If Oprah can do it, so can we. And probably better.|
As we at Suffering is Hip have taken it upon ourselves to help define the New Age of Sardonic Spookiness, we would be remiss indeed if we did not point out to you a few manifestoes that help to shape this coming age.
How do I know if this reading list is right for me? The fact that you're reading this is a good argument in itself. But further, if you answer yes to one or more of the following criteria, then we think you'll find the below selections inspirational:
So choose your assignment. You will be tested.
(Feel free to banter about any of the below selections, or suggest your own indispensible choice that we should include.)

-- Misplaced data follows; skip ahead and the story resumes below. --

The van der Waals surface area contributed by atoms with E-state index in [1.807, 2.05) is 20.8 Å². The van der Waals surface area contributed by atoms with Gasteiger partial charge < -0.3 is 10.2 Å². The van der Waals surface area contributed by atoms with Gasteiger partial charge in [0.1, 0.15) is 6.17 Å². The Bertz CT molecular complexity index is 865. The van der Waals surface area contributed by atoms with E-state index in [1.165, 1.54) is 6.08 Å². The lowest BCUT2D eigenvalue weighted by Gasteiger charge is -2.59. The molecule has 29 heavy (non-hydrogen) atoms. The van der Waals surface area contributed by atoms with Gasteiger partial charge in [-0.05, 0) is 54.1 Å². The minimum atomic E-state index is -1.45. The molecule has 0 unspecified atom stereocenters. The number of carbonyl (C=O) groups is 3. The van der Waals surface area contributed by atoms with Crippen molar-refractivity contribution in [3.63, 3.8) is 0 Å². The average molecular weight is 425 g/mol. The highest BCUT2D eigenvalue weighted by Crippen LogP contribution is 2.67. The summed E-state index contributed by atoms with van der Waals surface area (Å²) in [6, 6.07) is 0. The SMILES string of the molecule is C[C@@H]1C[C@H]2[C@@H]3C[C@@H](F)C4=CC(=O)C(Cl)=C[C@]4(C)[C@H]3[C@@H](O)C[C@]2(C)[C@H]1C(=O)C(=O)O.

Easiest to find in the
Penguin Pocket Edition
(a.k.a. "Dangerous Liaisons",
(Read the abridged and
modernized version here.
It will only take
about 10 minutes.)
|Arguably the most pertinent manifesto to this New Age of Sardonia (if I may coin). The book is a compilation of correspondence between the main characters. It is written with a perfect blend of cleverness and lush beauty as it outlines in great detail the motivations and psychology behind the scandalously subversive and manipulative Marquise de Merteuil and the infamous rapscallion, the Vicomte de Valmont, as they plot the demise of the Innocents who surround them -- all for their own idle pleasure.|